The mysterious Mind Muscle Connection is an essential key to building more muscle.
As you train with lighter weights at higher reps, your main focus is not on progressively increasing the amount of weight you use. It is on feeling the target muscle go to “failure” in each set.
You can adjust the number of reps and the amount of resistance as you work through your sets. But you are not focusing on numbers. You are focusing on the feeling in your muscle.
You want to get into a mental groove called the Mind Muscle Connection. Feel the pump. The amount of weight and the number of sets are just tools to get you to the pump.
It’s almost a form of meditation when you really get into it. And it is critical to your success in building muscle. It may sound a little spacey, but it really isn’t. It’s about mental focus.
Even after all these years of living it and preaching it, I often find my own mind drifting away from that focus during a rep. It’s critical to catch yourself when your mind strays and put it back on the feeling in the muscles you are working. It really matters.
In 2019 there is exciting news about the Mind Muscle Connection:
Researchers have tackled the subject and proven that the Mind Muscle Connection results in more muscle growth! Men’s Health has a review in their March 2019 edition. An excerpt follows:
“Research published in the European Journal of Sport Science tracked the results of two groups of men who trained with weights three times a week for eight weeks. Both groups did the same exercises—the barbell curl and leg extension—but with one key difference: Subjects in the first group were told to “squeeze the muscle” during each rep, while subjects in group two were told simply to “get the weight up.”
The results were striking. Subjects who were told to “squeeze the muscle”—an internal focus of attention—there was a 12 percent increase in the size of the biceps.
That was almost double the gains seen in the group who were told to “get the weight up,” where the average increase in biceps size was just 7 percent. It was a different story with the quads, where there was no significant difference in muscle growth between the two groups.
The researchers think this might have been down to the fact that untrained individuals have a hard time establishing a “mind-muscle connection” in the quads compared to the biceps. In fact, several subjects said that they found it much easier to focus on their biceps than their quads.”
If you click the “Research” link, it will take you to a synopsis of a study from the U.S. National Library of Medicine, National Institutes of Health. It concludes with the bold, clear statement that:
“The findings lend support to the use of a mind-muscle connection to enhance muscle hypertrophy.”
In other words, keep a hyperfocus on how the muscle you are working feels as you execute the rep and you will see greater muscle building results.
We Are Going to Pump You Up
If you successfully maintain a Mind Muscle Connection, you will likely induce some soreness in those target muscles. That soreness is the legendary “Pump,” as blood rushes into the target muscles bringing healing nutrients and flushing out waste. The Pump is a great feeling. Soreness is good. Pain is bad.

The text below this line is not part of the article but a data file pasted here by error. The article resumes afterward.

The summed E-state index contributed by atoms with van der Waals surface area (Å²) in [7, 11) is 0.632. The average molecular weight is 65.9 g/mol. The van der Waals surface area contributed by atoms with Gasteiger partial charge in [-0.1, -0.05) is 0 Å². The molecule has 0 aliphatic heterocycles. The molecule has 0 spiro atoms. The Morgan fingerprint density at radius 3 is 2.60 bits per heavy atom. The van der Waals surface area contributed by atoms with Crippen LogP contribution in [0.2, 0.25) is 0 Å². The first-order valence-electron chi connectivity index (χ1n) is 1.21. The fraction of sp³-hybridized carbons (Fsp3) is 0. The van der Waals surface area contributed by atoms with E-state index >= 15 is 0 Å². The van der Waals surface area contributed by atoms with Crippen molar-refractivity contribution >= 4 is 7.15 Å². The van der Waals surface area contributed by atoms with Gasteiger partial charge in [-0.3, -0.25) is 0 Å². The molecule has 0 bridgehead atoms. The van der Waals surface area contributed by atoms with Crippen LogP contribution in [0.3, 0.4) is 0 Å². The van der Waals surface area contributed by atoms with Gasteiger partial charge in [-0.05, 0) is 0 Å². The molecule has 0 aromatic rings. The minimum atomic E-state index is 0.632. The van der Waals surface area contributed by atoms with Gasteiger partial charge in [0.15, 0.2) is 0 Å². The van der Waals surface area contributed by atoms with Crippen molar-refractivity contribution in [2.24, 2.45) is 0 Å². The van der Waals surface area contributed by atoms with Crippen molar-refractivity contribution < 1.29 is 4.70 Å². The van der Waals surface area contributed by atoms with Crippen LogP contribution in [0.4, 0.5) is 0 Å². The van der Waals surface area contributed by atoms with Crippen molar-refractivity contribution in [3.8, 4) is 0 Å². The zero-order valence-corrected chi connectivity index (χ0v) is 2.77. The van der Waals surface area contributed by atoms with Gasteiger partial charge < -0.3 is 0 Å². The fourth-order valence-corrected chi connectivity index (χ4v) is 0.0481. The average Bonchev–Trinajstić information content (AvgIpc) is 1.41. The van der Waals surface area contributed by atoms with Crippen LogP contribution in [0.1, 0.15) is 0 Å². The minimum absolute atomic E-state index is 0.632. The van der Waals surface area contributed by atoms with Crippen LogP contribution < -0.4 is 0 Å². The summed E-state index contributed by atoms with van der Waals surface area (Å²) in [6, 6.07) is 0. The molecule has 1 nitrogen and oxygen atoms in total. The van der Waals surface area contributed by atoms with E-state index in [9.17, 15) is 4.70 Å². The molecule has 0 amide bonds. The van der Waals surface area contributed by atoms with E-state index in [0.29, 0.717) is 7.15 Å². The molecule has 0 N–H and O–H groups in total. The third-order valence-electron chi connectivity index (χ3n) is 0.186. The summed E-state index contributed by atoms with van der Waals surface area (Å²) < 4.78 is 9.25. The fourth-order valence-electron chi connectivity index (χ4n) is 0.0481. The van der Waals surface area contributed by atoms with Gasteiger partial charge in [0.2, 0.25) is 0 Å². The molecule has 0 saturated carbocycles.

Our egos tend to tell us that more weight equals more strength equals more muscle. Wrong. Unless you’re trying out for the Olympic team, forget about your weight totals.
Muscle grows in response to tension placed on it that does microscopic damage to the tissues. With proper rest and nutrition, the fibers are repaired a little stronger and thicker than before.
Hypertrophy is the process. You feel it as that “pump” while you’re working the muscle and perhaps after or even the next day
To the points above there is typically general agreement.
Succeed by Failing
Where I diverge a bit from others is that I believe in focusing each workout on a specific muscle group with enough sets in order to take it to “failure” rather than mixing up various muscle groups on each workout day. You still work the entire body but over a week’s time. You focus each workout day on one area at a time.
Failure occurs when you cannot complete another clean rep without cheating. Don’t cheat on any rep.
If you’re focusing on biceps, for example, I would stay on biceps until you’ve reached failure. In my case, this equates to 5 sets each of 3 separate exercises. Typically I’ll do bicep barbell curls x 5, bicep dumbbell hammer curls x 5 and bicep rope curls on a machine x 5.
On that same workout day, I’ll also do triceps right after biceps in a similar way. Then, I’ll add some work on forearms and wrists. And that’s it. All arms and done. On to the next body area in the next workout.
In a nutshell the formula goes like this:
- 8 – 12 reps to failure in every set
- 30 – 40 seconds rest between sets
- High volume of work: 3 – 5 sets per exercise, 3 or more exercises per target muscle group
- Focus on one muscle group/area per workout
- Muscle exhaustion is the goal — feel the pump
Lighter Does Not Mean Light
At the same time, we’re not talking about aerobicizing here. When I say “lighter weights, higher reps” I don’t mean waving a tiny dumbbell around for 100 reps.
It does mean finding the right level of resistance to cause your muscle to fail between 8 – 12 reps. In this case, failure is a good thing. It means you can’t do another clean rep without cheating because you’re taking the target muscle to exhaustion. You take a brief rest and do it again. This is how we cause hypertrophy.
Add resistance whenever 12 reps become too easy on that first set. It’s that simple, numbers wise.
Your focus is on the feeling, not the numbers.
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